This report, the third installment in a series devoted to revolutionizing detention programs and practices in America, has a clear message for jurisdictions: You can build a more objective, consistent, efficient and taxpayer-friendly admissions process. It also has a clear message for the hundreds of thousands of American children who are unfairly detained each year: Help is coming — and it starts here.
Strong admissions criteria clearly define who can — and cannot — be detained
Findings & Stats
Before overhauling your admissions process, consider these five tips, courtesy of Juvenile Detention Alternative Initiative (JDAI) sites who’ve been there, done that: 1) involve key stakeholders; 2) collect current admissions data; 3) consider using consultants; 4) engage frontline staff; and 5) seek out success stories from other sites.
Worth the Effort
Some incentives for reforming admission practices and policies include: Boosting staff and system accountability, cutting costs, enhancing public safety and improving conditions of confinement.
Model Move: Illinois
In exceptional cases, Cook County officials can override their RAI’s final score, but they must secure a supervisor’s approval before exercising this option.
Model Move: Oregon
By automating their RAI, Multnomah County eliminated human error as a factor in calculating RAI score tallies and gave supervisors the ability to quickly and easily analyze aggregate RAI scores.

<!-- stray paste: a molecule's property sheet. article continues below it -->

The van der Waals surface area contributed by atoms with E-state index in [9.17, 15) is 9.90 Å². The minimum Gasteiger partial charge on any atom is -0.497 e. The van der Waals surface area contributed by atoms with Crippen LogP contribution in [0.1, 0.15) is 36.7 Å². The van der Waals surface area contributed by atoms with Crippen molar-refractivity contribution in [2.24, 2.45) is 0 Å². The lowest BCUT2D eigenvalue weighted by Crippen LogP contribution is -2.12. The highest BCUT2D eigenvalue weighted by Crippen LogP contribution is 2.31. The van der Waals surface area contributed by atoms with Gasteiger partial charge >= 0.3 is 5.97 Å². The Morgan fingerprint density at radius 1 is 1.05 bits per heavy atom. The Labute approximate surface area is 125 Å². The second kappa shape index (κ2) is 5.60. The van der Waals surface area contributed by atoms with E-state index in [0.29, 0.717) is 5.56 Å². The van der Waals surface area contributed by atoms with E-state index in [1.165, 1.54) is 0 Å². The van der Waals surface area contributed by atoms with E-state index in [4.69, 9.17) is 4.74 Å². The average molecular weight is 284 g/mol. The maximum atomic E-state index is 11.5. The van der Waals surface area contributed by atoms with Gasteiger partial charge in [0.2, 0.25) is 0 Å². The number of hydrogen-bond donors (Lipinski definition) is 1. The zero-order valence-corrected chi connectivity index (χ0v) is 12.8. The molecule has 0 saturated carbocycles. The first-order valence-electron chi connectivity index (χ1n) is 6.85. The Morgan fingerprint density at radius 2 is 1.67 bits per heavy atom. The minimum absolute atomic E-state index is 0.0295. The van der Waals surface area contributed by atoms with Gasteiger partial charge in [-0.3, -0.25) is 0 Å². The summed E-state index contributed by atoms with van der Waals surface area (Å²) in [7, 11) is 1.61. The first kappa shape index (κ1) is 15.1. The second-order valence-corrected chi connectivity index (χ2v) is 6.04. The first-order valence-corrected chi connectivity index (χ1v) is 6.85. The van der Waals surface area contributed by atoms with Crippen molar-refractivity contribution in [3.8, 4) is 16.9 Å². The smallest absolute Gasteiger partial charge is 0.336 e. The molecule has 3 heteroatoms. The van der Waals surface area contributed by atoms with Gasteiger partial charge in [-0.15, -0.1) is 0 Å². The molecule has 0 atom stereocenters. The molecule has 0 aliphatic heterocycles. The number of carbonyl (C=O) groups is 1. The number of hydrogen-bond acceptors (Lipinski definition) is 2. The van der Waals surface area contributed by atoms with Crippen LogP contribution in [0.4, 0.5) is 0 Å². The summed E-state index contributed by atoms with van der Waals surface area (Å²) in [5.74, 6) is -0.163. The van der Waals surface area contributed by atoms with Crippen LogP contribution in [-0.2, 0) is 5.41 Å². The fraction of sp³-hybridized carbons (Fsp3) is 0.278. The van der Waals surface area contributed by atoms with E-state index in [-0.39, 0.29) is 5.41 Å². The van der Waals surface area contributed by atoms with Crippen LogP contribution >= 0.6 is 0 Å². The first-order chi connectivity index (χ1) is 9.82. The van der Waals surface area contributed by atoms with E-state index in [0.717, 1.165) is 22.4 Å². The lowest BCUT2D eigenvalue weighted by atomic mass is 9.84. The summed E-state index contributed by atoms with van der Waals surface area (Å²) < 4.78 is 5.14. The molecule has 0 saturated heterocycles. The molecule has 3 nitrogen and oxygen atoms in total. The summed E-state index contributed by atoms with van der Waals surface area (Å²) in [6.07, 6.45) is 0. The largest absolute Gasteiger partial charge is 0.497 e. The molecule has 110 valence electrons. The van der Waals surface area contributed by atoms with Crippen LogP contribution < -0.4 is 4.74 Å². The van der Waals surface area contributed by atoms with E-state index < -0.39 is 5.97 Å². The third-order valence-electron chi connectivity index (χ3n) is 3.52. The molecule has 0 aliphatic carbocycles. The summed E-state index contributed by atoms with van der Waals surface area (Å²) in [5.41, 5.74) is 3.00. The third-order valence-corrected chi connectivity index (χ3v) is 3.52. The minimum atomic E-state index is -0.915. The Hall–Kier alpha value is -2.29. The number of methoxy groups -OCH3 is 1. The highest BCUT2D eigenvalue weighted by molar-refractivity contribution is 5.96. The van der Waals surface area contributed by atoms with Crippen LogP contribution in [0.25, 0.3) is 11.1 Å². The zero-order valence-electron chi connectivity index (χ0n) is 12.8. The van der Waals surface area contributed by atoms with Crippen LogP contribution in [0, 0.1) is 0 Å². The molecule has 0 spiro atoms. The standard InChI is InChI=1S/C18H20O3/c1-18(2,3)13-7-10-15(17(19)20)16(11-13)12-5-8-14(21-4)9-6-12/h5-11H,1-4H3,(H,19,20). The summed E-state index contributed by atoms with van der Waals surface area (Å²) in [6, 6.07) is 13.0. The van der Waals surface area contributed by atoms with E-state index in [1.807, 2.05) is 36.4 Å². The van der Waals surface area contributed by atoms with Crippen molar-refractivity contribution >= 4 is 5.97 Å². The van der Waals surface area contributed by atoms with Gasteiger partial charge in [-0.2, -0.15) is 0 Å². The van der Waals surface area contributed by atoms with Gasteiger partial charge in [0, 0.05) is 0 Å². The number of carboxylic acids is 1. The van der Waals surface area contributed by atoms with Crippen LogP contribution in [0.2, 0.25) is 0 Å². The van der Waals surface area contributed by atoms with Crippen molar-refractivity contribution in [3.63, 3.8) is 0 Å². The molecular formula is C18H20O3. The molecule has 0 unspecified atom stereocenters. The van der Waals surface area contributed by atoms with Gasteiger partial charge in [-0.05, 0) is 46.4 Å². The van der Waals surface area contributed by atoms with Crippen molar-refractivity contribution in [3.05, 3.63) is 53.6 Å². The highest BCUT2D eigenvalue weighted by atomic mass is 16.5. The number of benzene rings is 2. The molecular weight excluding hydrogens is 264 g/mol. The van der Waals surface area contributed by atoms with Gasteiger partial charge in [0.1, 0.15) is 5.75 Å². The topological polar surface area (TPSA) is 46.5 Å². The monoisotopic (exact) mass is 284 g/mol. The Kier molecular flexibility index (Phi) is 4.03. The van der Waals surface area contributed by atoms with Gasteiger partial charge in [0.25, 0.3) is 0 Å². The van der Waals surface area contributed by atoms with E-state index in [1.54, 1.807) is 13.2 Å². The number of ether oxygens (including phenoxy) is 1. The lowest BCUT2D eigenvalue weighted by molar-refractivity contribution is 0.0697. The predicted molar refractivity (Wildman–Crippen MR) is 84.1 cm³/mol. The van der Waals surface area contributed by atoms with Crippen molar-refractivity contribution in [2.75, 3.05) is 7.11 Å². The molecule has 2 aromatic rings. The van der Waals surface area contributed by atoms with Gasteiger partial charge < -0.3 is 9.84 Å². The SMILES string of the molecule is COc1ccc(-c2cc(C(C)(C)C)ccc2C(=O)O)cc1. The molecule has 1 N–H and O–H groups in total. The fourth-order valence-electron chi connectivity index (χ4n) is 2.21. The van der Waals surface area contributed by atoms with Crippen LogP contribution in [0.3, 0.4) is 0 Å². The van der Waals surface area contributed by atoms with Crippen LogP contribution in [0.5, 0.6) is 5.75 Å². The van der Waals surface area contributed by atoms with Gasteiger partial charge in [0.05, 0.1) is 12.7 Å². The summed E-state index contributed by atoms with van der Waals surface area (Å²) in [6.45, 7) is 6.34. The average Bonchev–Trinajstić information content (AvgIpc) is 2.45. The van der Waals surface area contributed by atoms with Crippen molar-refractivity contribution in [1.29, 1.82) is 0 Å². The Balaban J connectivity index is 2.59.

Experts recommend that sites keep track of two key outcomes — rates of rearrest and failures to appear in court — and use this data to frequently validate how well their screening tools are working.
Statements & Quotations
Absent an effective screening tool, most jurisdictions have trouble placing the right youth in the right alternative programs. RAIs, however, provide a clear road map to such assignments.
Did the RAIs affect missions? The simple answer is yes. Sacramento substantially reduced the percentage of detention referrals admitted to secure custody once objective screening was implemented.
Altering admissions policies and practices is both difficult and often controversial. The best defense, JDAI sites learned, is a good offense. So be sure that the changes are well documented, clearly articulated and carefully implemented.
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